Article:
by Jacqueline Jacques, ND
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As obesity rates in adults in the United States continue to rise, so too does the problem in children and teens. In July 2006, Harvard University researchers released data from a 22-year study in children under the age of six showing that there has been an overall increase in the prevalence of overweight by 59 percent in this age group. In teens (aged 12-19), rates have tripled. Overall, there are approximately 9 million U.S. children over the age of six who are affected by obesity, and the number is on the rise.
Defining the Problem
Technically, there is no “obesity” in children, although there has recently been discussion by
the Centersfor Disease Control (CDC) and the American Medical Association of changing this. Currently, the term obesity is not actually used in those aged two to 19. Normal size in children is assessed by recording height (or length) and plotting it on a standard growth chart. There are separate charts for boys and girls.
(Please click here to view the CDC Weight-for-Age chart for Boys.)
(Please click here to view the CDC Weight-for-Age chart for girls.)
Children who fall between the 85th and 94th percentile are termed “at risk for overweight” category and those above the 95th percentile are “overweight.” Despite the terminology, it is increasingly recognized in medicine that unhealthy weight is significantly affecting the lives of many children and teens just as obesity affects adults. This includes the recognition of “adult” co-morbidities such as sleep apnea, depression, diabetes and hypertension – even in children younger than age 10.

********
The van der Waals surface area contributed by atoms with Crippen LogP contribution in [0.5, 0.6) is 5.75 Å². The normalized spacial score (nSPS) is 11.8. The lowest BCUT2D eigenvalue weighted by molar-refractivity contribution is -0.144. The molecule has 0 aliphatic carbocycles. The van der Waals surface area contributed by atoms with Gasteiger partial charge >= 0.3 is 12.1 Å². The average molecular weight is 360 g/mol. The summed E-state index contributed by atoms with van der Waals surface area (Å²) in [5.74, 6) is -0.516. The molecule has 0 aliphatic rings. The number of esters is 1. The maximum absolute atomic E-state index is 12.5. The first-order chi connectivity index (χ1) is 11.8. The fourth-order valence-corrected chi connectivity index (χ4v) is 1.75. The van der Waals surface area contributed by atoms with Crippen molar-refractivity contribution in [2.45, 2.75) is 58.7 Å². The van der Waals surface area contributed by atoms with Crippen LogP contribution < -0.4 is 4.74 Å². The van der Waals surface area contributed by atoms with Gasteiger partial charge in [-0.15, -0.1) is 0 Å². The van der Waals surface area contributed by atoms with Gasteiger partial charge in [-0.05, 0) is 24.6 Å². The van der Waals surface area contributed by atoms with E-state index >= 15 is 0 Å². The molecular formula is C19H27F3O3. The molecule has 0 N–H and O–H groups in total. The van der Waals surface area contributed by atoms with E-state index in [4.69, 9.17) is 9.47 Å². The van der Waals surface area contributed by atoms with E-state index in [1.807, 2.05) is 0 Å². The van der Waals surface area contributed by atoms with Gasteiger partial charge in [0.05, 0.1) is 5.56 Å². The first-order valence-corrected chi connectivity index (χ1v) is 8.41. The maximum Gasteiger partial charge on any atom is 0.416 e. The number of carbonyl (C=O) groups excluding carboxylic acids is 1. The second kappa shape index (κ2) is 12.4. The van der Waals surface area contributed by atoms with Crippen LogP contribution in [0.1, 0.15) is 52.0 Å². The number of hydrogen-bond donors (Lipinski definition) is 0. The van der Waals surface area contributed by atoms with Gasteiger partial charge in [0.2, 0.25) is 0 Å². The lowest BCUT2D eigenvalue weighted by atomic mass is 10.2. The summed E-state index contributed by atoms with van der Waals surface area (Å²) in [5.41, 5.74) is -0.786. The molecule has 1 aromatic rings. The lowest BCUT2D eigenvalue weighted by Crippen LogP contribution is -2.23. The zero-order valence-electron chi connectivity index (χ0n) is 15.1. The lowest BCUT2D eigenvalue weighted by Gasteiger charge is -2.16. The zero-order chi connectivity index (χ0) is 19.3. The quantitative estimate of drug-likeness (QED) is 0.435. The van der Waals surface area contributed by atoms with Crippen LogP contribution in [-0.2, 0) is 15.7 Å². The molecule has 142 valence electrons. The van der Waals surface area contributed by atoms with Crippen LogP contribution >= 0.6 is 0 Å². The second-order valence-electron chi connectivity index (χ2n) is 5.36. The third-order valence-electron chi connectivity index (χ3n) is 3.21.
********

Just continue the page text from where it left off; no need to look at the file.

Just as there is no single factor known to cause obesity in adults, there is no one cause in children. Contributing causes in children include, but are not limited to: genetic predisposition, overeating, lack of physical activity, lack of sleep, time spent watching television or playing video games, consumption of high-calorie liquids (such as soda) and eating away from home. Despite the glut of new studies in the area, one single factor is unlikely to explain the striking increases that have been observed.
While genetics gets discussed frequently when it comes to children, it is unlikely that our genes have changed radically enough in the past two decades to account for the dramatic shift in childhood weights. More likely is that, just as in adult obesity, we are seeing the compound result of these multifactorial problems as they are converging in younger generations. Some of these contributing causes include the following:
Changes in Diet
On the most basic level, children today eat more calories than ever before. In a 20 year period between 1977 and 1996, caloric intake increased by approximately 120 calories per child per day. This could amount to almost 12 extra pounds per year assuming the extra calories are not compensated for by physical activity.
More children also obtain increasing numbers of calories from refined sugars such as high fructose corn syrup (HFCS) and highly processed and fatty foods. HFCS has garnered particular attention as consumption in those more than two years of age has increased approximately 1000-fold and it has been specifically researched to increase factors related to obesity.
Soda is the most significant source of HFCS in children’s diets; however both soda and sweetened juice intake are associated with higher childhood BMI. Overall, for the addition of each sugary beverage in a child’s diet, the odds of a child becoming affected by obesity as an adult increases by 60 percent.